Monday, July 18, 2016

#SOL16: Borderless Grief and the RNC

gesso, acrylic paint, Rob's writing, (M.A. Reilly, 2016)
I.

Grief knows no borders.

It spreads insidiously swamping your life and when fueled, flames out of control.  I know this firsthand and was reminded of the perversion of grief as I viewed the Republican National Convention (RNC). It's easy to take advantage of the grieving for anything that lessens such pain is seductive.  It's a siren call we all want to answer and being able to talk about the loved one and his or her death is a call few can resist.

We talk out loud to make sense of what confounds us still.

But setting up such fragile people to tell these stories as narratives of blame is a false balm for at best this only serves to further indenture the grieving to their pain and the past. There is no grace in blame, especially false blame.  There is no redemption in telling such stories.


II.

I thought about this perversion as I listened to Pat Smith's brief speech at the RNC where she blamed Hillary Clinton personally for her son's death. I thought about this as the two more moms, Mary Ann Mendoza and Sabine Durden, whose sons each died in car accidents and Jamiel Shaw, whose son was killed in a gang shooting spoke blaming their children's death on our President. And as I listened what I mostly thought was Shame on the RNC for exploiting these people's grief and for thinking they could also exploit our tenderness. 

None of us want to bear witness to a parent's raw grief. But even in our most tender moment, we know it is simply an error to blame either Secretary Clinton or President Obama for these deaths. It is just wrong by the RNC to set up these four parents to tell stories that lack the necessary logic to even appear true.


III.


After the camera was no longer trained on these parents, I wondered how they felt. After the high of talking to a national audience was gone, I wondered if there wasn't a profound sense of emptiness that settled about each of them. Filling yourself with hate will not lessen grief no matter how much such relief is sought.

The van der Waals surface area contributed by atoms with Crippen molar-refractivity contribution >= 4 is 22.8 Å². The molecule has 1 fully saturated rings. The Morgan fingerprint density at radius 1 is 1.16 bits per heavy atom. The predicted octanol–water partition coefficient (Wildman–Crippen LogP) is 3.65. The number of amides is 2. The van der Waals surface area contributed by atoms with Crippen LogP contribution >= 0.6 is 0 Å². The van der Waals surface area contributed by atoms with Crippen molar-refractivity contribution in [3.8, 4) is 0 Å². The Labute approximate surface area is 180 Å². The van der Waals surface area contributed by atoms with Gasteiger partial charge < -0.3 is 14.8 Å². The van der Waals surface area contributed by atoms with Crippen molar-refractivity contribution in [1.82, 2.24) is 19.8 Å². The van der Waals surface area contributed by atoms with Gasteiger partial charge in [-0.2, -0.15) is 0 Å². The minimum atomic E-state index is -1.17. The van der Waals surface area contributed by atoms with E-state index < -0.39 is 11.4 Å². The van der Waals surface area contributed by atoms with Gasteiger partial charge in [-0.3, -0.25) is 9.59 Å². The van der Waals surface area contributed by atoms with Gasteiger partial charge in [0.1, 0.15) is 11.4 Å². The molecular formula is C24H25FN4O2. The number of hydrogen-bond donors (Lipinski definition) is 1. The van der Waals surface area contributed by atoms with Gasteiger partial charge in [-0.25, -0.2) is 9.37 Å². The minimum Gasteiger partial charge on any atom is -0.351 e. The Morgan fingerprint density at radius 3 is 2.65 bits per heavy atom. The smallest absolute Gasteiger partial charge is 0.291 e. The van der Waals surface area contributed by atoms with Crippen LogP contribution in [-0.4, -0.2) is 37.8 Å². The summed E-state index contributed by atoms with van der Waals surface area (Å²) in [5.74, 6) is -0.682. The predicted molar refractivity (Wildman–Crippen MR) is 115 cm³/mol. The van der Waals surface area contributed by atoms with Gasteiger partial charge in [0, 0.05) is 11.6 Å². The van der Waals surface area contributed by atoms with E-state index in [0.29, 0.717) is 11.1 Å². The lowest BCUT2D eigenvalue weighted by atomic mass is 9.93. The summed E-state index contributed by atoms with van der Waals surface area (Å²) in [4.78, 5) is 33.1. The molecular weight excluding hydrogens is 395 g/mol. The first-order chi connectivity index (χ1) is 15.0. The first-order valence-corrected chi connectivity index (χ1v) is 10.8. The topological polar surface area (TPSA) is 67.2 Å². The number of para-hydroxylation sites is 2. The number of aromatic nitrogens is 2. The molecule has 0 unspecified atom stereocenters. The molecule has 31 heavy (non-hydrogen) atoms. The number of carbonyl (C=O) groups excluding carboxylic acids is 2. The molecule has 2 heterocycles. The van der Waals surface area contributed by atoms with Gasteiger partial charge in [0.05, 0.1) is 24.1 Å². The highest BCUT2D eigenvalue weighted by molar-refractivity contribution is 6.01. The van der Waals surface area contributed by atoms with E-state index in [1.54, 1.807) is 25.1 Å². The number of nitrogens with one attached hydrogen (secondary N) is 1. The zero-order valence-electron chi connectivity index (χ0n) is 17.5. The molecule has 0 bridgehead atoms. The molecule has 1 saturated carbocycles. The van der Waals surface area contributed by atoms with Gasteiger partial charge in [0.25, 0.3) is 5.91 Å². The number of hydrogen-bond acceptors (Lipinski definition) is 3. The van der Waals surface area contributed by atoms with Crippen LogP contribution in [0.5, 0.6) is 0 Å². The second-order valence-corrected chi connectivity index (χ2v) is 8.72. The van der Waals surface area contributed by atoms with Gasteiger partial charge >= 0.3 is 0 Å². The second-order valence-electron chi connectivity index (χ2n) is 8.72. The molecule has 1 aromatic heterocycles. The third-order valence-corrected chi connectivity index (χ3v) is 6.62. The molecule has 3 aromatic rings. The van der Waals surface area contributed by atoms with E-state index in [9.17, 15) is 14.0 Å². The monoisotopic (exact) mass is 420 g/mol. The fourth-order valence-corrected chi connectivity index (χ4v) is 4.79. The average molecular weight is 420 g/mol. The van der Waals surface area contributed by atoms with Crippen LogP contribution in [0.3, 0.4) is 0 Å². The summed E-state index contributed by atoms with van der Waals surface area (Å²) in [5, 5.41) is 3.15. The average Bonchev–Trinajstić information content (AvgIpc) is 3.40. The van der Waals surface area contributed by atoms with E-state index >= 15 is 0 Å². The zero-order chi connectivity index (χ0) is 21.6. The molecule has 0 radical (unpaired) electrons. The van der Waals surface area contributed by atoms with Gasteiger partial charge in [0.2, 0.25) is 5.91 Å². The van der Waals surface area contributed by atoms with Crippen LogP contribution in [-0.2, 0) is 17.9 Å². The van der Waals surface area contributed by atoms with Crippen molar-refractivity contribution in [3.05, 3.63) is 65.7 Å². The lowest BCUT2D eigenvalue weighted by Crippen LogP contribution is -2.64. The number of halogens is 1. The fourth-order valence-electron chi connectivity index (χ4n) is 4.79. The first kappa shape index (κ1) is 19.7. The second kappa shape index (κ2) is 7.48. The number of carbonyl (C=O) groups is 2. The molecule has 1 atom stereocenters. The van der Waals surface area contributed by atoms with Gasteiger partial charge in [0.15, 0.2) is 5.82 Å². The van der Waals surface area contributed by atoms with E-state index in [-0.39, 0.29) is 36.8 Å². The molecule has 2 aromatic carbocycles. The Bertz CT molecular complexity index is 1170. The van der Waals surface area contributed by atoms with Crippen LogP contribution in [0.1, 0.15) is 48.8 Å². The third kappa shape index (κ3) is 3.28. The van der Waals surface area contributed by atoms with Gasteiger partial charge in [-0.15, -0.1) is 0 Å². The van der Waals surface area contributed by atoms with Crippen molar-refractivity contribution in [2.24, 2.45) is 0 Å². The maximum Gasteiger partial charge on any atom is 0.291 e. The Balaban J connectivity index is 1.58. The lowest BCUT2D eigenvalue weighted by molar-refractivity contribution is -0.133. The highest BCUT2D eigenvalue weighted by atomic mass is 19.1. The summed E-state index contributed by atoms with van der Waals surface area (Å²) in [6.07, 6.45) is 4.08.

I feel for these four as I imagine you do too.  For how could we not?  Resettling life after a loved one's death feels impossible. The life known exists no more. What is most desired cannot be given, cannot be had. Those in the depth of grief struggle to make sense of loss--loss that is largely irrational. The desire to blame some 'other' is common, if not expected.  And it is this natural inclination, perhaps even need, to seek a rational reason for the death that the RNC exploited.

Exploiting such vulnerability in order to create false linkages among death, Hillary Clinton, and President Obama is a truly shameful act by the RNC. We are better than this, friends.



3 comments:

  1. I agree, and feel compassion for the families and anger at the politicians who exploit such loss.
    Kevin

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  2. Agreed Mary Ann and written powerfully, beautifully.
    Bonnie

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  3. Mary Ann, You remind me over and over again, that being human and raw in grief, when allowed (allowing yourself) to experience it fully is to lovingly be with yourself, and in so doing, with the palette of emotions. To be with what is so instead of bringing yet more fear, hatred/anger, violence, divisive and separation consciousness. To lovingly hold, and allow others to lovingly hold us, when we are full of the kind of experiences and emotions that can either lead us to externalizing/deluding ourselves by blaming others, or help us to surrender to the circle of life and that which we can and cannot control. Ah,to know that the power is within us and that when we blame we give up our power, any semblance of control that we may otherwise have.

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